The Internet of Things (IoT), is a phrase that was first coined in the late 1990s. It is the art of making a seemingly “stupid” device “smart” and thus giving it the ability to transfer data over a network from machine to machine.One of the first of these “smart” devices was a Coca-Cola vending machine in 1982. As the story goes, a group of thirsty, frustrated, and innovative computer science students at Carnegie Mellon University in Pittsburgh, Pennsylvania wanted to know the inventory level of their nearby Coca-Cola machine. They installed micro switches that relayed the inventory levels on the machine’s racks and also reported whether the newly loaded drinks were cold yet. The concept of IoT first became popular outside computer science circles in 1999 due to the Auto-ID Centre at the Massachusetts Institute of Technology, as well as similar markets, publishing analyses on the subject. Beginning with radio-frequency identification, the applications soon spread to technologies such as barcodes, near field communication, digital watermarking and QR codes. Today some common applications can be found in the consumer world and would include examples such as wearable technology that reports to your tablet or smart phone, while tracking an exercise plan. Or what about hive by British Gas that allows you to control your heating from your smart device. The concept of IoT and its application, however, isn’t as new as it might sound. Parcel delivery companies adopted this idea decades ago. It’s why you can track your package from its origination point along every stop of its journey until it reaches your doorstep. Read more about the Internet of Things:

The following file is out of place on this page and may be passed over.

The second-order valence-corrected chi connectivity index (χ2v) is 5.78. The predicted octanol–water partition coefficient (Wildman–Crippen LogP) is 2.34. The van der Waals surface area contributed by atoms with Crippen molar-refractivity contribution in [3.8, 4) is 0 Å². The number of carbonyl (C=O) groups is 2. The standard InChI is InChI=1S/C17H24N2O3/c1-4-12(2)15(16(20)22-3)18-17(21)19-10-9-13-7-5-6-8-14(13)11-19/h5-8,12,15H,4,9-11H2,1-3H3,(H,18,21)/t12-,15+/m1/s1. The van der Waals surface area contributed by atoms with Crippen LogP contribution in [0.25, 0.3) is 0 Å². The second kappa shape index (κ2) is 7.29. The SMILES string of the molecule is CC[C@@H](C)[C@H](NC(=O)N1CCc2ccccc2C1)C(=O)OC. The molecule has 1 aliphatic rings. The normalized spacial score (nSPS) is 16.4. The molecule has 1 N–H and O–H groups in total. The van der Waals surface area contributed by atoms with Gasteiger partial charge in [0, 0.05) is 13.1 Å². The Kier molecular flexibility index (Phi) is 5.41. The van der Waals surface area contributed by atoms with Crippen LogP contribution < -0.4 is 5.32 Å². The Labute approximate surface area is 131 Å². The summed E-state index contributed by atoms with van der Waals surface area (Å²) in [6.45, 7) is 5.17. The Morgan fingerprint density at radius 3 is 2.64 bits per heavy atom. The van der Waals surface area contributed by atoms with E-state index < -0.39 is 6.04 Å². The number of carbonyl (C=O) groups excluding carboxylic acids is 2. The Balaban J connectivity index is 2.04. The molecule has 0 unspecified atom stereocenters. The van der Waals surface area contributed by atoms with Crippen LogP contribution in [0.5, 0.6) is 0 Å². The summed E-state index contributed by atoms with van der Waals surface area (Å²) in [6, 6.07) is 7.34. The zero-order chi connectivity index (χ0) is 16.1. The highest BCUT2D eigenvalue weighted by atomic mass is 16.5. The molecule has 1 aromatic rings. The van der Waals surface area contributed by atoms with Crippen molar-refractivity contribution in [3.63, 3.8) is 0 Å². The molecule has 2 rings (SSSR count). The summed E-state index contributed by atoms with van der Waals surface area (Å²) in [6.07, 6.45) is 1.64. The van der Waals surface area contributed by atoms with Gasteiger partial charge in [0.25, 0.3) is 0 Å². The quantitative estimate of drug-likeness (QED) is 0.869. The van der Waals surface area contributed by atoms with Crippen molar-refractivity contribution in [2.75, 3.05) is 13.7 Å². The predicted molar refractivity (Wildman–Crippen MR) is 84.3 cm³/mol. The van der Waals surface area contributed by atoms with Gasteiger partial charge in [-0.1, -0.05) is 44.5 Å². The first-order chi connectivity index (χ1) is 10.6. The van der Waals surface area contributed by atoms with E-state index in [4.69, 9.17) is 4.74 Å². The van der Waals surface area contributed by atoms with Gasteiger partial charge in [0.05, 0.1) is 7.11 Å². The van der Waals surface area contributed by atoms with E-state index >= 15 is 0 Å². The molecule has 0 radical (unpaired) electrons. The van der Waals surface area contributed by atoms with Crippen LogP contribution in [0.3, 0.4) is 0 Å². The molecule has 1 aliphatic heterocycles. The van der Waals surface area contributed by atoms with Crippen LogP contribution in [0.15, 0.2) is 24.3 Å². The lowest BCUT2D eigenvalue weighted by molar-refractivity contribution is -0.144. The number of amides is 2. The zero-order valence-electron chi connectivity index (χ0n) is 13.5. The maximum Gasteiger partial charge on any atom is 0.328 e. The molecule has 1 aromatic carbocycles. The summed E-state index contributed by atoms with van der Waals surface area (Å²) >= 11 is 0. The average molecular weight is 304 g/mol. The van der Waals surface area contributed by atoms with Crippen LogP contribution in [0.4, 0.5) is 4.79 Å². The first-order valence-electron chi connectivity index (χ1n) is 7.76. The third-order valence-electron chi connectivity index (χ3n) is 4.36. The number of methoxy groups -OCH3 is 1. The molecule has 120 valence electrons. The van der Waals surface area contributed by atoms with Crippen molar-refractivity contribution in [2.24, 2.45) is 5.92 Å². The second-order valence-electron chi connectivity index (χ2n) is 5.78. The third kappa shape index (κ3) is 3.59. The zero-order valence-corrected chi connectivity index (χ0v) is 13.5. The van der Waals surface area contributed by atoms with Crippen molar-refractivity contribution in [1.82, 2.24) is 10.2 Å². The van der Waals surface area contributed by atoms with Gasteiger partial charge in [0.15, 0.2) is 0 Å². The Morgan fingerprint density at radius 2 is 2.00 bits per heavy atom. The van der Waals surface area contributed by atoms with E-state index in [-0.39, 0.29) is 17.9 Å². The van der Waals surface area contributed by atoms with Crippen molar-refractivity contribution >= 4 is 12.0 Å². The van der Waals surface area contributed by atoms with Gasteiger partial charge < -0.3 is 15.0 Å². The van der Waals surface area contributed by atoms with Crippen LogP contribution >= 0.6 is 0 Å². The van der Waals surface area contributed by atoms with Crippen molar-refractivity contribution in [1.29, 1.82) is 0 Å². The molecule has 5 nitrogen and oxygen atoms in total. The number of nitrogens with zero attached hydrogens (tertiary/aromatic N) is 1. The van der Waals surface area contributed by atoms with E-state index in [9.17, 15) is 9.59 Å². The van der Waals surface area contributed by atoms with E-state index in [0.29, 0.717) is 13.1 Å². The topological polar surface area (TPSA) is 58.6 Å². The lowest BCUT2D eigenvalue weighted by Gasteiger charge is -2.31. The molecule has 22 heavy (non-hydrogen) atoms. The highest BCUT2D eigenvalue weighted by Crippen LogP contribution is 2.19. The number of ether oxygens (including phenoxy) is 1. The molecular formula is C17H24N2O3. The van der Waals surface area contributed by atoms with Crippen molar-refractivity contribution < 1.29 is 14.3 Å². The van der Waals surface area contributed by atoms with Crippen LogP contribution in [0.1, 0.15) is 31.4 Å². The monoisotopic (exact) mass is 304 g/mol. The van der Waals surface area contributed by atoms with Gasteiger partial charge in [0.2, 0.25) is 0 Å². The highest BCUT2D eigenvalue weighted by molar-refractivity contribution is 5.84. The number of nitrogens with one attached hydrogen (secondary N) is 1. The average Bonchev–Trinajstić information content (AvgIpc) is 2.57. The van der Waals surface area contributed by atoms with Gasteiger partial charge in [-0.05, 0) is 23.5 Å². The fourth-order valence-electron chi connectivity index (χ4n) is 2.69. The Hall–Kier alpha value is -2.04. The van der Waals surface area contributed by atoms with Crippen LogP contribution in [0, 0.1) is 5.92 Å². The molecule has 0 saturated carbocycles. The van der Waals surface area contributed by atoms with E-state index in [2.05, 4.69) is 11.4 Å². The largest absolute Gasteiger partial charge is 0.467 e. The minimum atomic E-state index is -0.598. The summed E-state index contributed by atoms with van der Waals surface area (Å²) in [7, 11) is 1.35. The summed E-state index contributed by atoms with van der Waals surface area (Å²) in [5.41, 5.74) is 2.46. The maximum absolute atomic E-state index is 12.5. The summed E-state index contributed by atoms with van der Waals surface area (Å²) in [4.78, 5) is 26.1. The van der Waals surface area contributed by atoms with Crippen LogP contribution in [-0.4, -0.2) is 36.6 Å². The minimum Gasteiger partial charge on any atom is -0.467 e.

- Government wants firms and cities to be inventive with £10m Internet of Things fund
- Is the Internet of Things the new entrepreneurial battleground?
- Why the Generation of Things is more valuable to the economy than Internet of Things
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